CSA withdraws all disciplinary charges against Mark Boucher
Proteas coach Mark Boucher is in the clear after Cricket South Africa’s case collapsed when no witnesses would come forward.
The leadership at Cricket South Africa (CSA) suffered another major embarrassment after it was forced to drop all charges in its disciplinary case against Proteas coach Mark Boucher.
CSA’s own lawyers concluded that “none of the three charges were sustainable”. They were contained in a seven-page charge sheet in January.
After all material witnesses refused to come forward in the case against the coach, CSA had no option but to abandon what became a politicised witch hunt. But for Boucher, the scars are deep and the reputational damage massive.
“Cricket South Africa (CSA) has concluded that there is no basis to sustain any of the disciplinary charges, including charges of racism, against Mark Boucher, the coach of the Proteas Men’s cricket team,” a statement from CSA read.
“CSA has formally and unreservedly withdrawn all of the charges and will make a contribution to Mr Boucher’s legal expenses.”
While the outcome will come as a relief to Boucher, who has guided the Proteas’ men’s team with success over the past two years, he has endured a torrid time.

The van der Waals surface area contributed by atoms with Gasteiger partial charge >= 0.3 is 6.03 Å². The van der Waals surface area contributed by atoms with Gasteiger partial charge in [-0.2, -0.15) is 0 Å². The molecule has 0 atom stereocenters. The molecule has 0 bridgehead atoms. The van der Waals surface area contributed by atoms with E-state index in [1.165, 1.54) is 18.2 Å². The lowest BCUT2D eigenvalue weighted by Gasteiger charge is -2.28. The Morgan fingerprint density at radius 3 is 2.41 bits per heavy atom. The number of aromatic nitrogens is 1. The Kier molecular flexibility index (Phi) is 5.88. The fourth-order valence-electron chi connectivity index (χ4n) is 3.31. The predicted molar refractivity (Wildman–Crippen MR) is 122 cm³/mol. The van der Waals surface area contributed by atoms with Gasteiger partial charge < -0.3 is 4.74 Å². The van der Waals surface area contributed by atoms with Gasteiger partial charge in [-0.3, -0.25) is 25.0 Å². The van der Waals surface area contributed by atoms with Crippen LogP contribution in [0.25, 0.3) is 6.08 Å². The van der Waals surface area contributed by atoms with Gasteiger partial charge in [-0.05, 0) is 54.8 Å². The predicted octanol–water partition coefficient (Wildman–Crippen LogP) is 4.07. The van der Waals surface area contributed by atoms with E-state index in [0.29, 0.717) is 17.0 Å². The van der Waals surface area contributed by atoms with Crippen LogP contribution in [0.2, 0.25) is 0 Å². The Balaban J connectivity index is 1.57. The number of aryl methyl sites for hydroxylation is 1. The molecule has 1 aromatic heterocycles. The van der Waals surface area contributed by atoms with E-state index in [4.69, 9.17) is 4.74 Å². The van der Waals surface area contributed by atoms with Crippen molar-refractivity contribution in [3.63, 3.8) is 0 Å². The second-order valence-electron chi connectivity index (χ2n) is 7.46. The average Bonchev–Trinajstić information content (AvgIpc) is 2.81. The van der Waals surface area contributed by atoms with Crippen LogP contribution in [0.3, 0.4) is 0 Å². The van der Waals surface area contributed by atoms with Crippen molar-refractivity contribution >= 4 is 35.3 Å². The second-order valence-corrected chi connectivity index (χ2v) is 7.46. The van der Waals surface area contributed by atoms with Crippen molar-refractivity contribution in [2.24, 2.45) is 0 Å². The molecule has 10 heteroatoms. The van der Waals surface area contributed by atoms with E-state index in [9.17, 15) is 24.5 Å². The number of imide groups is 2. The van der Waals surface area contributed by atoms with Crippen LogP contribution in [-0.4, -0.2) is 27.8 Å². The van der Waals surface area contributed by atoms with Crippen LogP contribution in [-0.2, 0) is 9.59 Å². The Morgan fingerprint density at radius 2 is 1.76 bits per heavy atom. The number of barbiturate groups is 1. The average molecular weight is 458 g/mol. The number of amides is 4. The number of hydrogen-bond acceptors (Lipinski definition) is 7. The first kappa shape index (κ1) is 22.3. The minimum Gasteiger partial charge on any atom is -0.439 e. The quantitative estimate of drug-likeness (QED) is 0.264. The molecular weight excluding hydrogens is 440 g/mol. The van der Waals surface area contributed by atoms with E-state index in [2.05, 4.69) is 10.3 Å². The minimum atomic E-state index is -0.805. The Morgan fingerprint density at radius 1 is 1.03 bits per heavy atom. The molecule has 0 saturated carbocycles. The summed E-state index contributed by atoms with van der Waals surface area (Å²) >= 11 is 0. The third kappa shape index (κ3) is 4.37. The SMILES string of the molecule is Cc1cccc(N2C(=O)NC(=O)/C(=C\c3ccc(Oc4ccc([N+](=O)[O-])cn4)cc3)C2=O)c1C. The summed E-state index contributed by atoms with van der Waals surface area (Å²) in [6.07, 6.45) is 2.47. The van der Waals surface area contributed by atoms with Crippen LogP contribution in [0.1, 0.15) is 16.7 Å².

“I welcome the decision of CSA to unreservedly withdraw all charges against me. The allegations of racism which were levelled against me were unjustified and have caused me considerable hurt and anguish,” Boucher said in a statement.
“The last few months have been extremely difficult to endure for me and my family. I am glad that the process has finally come to an end and that CSA has accepted that the charges against me are unsustainable.”
The basis for the charges stemmed from last year’s Social Justice and Nation Building (SJN) hearings where former spinner Paul Adams revealed that he was the victim of a team song containing racial slurs.
Adams, who named Boucher at SJN as one of the players who called him a “brown shit” in a team song more than 20 years ago, issued a statement on Sunday saying he had said his piece and would take no further part in pursuing Boucher.
Without Adams’ testimony the already weak case — as Adams had not been cross-examined — became untenable.
The SJN report, submitted to the CSA board last December, was criticised by many legal experts and cricket insiders as “flawed” and “weak.”
Despite objections to CSA accepting the SJN report in that form, the board decided to accept it. CSA then took a decision to pursue accusations against Boucher (and also former director of cricket Graeme Smith) that were flimsy and tenuous. Smith was cleared in an independent arbitration hearing last month, and CSA were ordered to pay his legal costs.